Rillo represented as a pro-bono attorney some of the residents living around the Jack-in-the-Box restaurant on Geary Boulevard at 11th Avenue, who want the restaurant closed between 2 a.m. and 6 a.m., daily. This issue came to a head a few months ago, after a U.S. Marine and firefighter was put in a coma by an attack that happened down the street, immediately following an argument that erupted at the fast-food establishment.
In December, city officials ordered the place closed during those hours when they discovered its after-hours permit had expired. On Jan. 24, the SF Entertainment Commission reinstated that permit, although denying the restaurant permission to operate between 4 a.m. and 6 a.m.
In February, the SF Board of Permit Appeals rejected an appeal filed by Rillo to overturn the Entertainment Commission's decision.
"We feel that the removal of Chris Rillo was unwarranted and we do not have a satisfactory answer as to why he was removed," said CPAB Chairman David Lee, who drafted the letter informing police that five board members were resigning. "To be removed without warning and without a satisfactory answer or cause … we feel is wrong.
"I cannot remain on the board. To do so would be to validate what has happened to him. … The captain cited (Rillo's) 'belligerent' behavior at a meeting that we all attended, a community meeting on Jan. 17 in the police station … allegedly intimidating or making Supervisor Mar feel intimidated at that meeting. We did not see any behavior by Mr. Rillo which could be deemed 'belligerent.'"
Mar says he did not feel any belligerence coming from Rillo, nor did he feel intimidated.
"I have a good relationship with him," says Mar. "I've never felt intimidated by anybody in the police advisory board or community police relations meetings, and that's why it was kind of a shock that that might come up, but I know that Capt. Vintero has other reasons why he removed Mr. Rillo.
"From what the captain tells me, it was related to different behavior of Mr. Rillo at the Board of Appeals meeting … where the denial of the appeal that Mr. Rillo had brought came up. My understanding is there may have been some actions by Mr. Rillo that the captain looked at and felt that that was grounds for pulling other people into the advisory board and dismissing Rillo from it."
In a letter to Rillo dated March 26, 2012, SF Board of Appeals President Michael L. Garcia praised Rillo's character and his appearance at the Board of Appeals hearing on Feb. 29.
"Mr. Rillo's advocacy well represented his clients and he conducted himself professionally during the hearing," the letter states. "It was a difficult case with strong feelings on both sides. Mr. Rillo sat in the first row next to uniformed police officer during the hearing and they seemed to enjoy camaraderie. I observed nothing untoward about Mr. Rillo's behavior.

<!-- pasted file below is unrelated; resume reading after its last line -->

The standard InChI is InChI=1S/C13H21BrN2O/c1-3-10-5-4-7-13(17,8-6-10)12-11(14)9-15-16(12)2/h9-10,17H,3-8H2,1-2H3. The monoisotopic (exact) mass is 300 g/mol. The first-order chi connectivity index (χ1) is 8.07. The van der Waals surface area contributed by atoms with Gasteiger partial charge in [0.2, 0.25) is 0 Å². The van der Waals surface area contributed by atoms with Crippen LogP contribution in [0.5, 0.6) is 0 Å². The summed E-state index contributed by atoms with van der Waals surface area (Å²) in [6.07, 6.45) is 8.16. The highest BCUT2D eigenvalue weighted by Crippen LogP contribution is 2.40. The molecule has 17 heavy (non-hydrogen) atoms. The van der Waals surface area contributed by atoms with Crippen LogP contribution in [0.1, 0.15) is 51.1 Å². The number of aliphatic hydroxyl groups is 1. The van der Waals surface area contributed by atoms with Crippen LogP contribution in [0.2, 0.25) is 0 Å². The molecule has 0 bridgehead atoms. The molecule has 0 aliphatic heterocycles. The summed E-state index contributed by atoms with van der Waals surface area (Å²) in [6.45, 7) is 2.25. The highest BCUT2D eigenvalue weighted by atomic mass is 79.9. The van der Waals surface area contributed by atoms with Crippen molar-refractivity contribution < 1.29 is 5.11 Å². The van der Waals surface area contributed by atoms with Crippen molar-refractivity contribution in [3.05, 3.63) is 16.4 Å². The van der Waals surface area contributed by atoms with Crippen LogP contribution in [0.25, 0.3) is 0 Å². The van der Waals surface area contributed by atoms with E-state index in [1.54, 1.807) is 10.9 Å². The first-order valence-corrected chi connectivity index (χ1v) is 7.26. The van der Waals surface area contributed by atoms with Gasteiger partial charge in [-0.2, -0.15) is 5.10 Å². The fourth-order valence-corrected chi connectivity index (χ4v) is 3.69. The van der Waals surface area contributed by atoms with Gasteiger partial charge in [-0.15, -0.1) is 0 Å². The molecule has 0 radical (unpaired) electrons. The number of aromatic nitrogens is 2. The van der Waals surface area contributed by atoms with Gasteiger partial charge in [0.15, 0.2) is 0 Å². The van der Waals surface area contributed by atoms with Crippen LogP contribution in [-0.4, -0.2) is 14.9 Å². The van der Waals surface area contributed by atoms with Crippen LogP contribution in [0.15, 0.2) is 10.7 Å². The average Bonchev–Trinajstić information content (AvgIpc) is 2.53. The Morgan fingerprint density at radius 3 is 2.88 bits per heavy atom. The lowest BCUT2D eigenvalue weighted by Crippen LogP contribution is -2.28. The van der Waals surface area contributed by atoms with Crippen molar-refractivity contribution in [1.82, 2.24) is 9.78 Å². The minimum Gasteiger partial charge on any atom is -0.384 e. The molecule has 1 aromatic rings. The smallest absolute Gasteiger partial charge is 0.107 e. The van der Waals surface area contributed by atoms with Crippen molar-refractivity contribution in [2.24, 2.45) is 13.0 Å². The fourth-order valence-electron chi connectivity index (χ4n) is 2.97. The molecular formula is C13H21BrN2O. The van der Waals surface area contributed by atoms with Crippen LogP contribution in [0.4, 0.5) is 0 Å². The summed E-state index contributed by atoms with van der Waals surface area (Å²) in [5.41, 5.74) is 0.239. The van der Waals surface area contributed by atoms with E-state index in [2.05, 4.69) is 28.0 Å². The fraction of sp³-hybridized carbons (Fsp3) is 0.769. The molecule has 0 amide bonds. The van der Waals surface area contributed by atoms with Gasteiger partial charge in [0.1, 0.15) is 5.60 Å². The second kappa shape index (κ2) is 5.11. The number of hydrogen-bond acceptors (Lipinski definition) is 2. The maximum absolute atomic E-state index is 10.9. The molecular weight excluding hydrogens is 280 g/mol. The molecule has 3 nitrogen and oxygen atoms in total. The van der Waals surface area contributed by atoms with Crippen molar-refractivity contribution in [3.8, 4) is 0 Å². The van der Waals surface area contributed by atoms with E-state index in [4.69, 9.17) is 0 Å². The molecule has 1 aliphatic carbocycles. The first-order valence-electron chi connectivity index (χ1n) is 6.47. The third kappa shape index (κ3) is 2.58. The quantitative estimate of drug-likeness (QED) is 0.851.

"After the hearing, Mr. Rillo and I exchanged pleasantries. He was polite and I enjoyed our conversation. I walked out of City Hall with Mr. Rillo. His behavior and advocacy were professional and he comported himself with the behavior that would be expected from an advocate and member of the bar."
Current CPAB member Stuart Williams says if he does not get a better explanation from SFPD by April 1, he'll officially resign.
"I expected them to come clean with us and say 'Here's what happened,'" says Williams. "It'd be nice to know what happened since we are volunteers. This whole thing has become too political."
Professor John Elia is a CPAB member and teaches at San Francisco State University. He is also resigning.
"My main reason for leaving the board is that I believe Chris Rillo should have had his day in court," says Elia. "I don't need to be part of a board that treats its members this way."
Jean Barish is one of the four board members who will be staying on it.
"We do not have all of the facts regarding the reasons that Chris was asked to resign," says Barish. "I think that there is information that we do not have regarding the request that he resign. I'm not comfortable signing a letter and stepping down."
Fry says she doesn't know why Rillo was singled out for removal but she does have an idea.
"Let me just point out that Mr. Rillo asked his law firm to handle the appeal on a pro-bono basis and they did," says Fry. "So he's the guy who actually filed the appeal with the appeals board."